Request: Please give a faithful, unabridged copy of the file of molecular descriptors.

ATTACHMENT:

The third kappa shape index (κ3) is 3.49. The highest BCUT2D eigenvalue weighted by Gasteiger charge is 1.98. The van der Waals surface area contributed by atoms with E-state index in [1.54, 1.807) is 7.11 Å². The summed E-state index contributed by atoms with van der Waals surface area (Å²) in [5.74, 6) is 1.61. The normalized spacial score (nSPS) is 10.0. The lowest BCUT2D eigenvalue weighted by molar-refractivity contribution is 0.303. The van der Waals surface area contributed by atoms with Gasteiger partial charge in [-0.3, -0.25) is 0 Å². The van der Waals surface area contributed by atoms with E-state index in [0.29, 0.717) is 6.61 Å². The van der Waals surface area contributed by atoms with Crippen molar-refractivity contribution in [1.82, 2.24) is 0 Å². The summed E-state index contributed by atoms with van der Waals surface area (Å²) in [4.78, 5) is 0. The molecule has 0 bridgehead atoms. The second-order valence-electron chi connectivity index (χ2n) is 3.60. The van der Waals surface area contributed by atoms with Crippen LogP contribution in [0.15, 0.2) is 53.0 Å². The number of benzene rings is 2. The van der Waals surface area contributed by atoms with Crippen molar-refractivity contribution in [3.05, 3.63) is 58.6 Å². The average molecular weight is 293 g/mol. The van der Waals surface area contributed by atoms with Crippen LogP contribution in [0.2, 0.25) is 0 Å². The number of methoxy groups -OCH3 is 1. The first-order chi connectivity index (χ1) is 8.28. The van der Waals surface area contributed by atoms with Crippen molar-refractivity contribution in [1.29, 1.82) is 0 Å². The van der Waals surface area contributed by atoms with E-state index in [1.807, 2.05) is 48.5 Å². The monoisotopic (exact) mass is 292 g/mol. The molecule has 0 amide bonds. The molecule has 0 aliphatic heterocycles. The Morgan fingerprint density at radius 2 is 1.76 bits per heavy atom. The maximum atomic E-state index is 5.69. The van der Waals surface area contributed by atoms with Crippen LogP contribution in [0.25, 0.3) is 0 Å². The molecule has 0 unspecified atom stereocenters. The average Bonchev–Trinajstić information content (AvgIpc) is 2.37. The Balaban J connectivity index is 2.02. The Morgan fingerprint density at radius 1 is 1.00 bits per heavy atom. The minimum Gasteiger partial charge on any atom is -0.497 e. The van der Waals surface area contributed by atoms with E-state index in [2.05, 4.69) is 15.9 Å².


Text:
The third kappa shape index (κ3) is 3.49. The highest BCUT2D eigenvalue weighted by Gasteiger charge is 1.98. The van der Waals surface area contributed by atoms with E-state index in [1.54, 1.807) is 7.11 Å². The summed E-state index contributed by atoms with van der Waals surface area (Å²) in [5.74, 6) is 1.61. The normalized spacial score (nSPS) is 10.0. The lowest BCUT2D eigenvalue weighted by molar-refractivity contribution is 0.303. The van der Waals surface area contributed by atoms with Gasteiger partial charge in [-0.3, -0.25) is 0 Å². The van der Waals surface area contributed by atoms with E-state index in [0.29, 0.717) is 6.61 Å². The van der Waals surface area contributed by atoms with Crippen molar-refractivity contribution in [1.82, 2.24) is 0 Å². The summed E-state index contributed by atoms with van der Waals surface area (Å²) in [4.78, 5) is 0. The molecule has 0 bridgehead atoms. The second-order valence-electron chi connectivity index (χ2n) is 3.60. The van der Waals surface area contributed by atoms with Crippen LogP contribution in [0.15, 0.2) is 53.0 Å². The number of benzene rings is 2. The van der Waals surface area contributed by atoms with Crippen molar-refractivity contribution in [3.05, 3.63) is 58.6 Å². The average molecular weight is 293 g/mol. The van der Waals surface area contributed by atoms with Crippen LogP contribution in [0.2, 0.25) is 0 Å². The number of methoxy groups -OCH3 is 1. The first-order chi connectivity index (χ1) is 8.28. The van der Waals surface area contributed by atoms with Crippen molar-refractivity contribution in [1.29, 1.82) is 0 Å². The van der Waals surface area contributed by atoms with E-state index in [1.807, 2.05) is 48.5 Å². The monoisotopic (exact) mass is 292 g/mol. The molecule has 0 amide bonds. The molecule has 0 aliphatic heterocycles. The Morgan fingerprint density at radius 2 is 1.76 bits per heavy atom. The maximum atomic E-state index is 5.69. The van der Waals surface area contributed by atoms with Crippen LogP contribution in [0.25, 0.3) is 0 Å². The molecule has 0 unspecified atom stereocenters. The average Bonchev–Trinajstić information content (AvgIpc) is 2.37. The Balaban J connectivity index is 2.02. The Morgan fingerprint density at radius 1 is 1.00 bits per heavy atom. The minimum Gasteiger partial charge on any atom is -0.497 e. The van der Waals surface area contributed by atoms with E-state index in [2.05, 4.69) is 15.9 Å².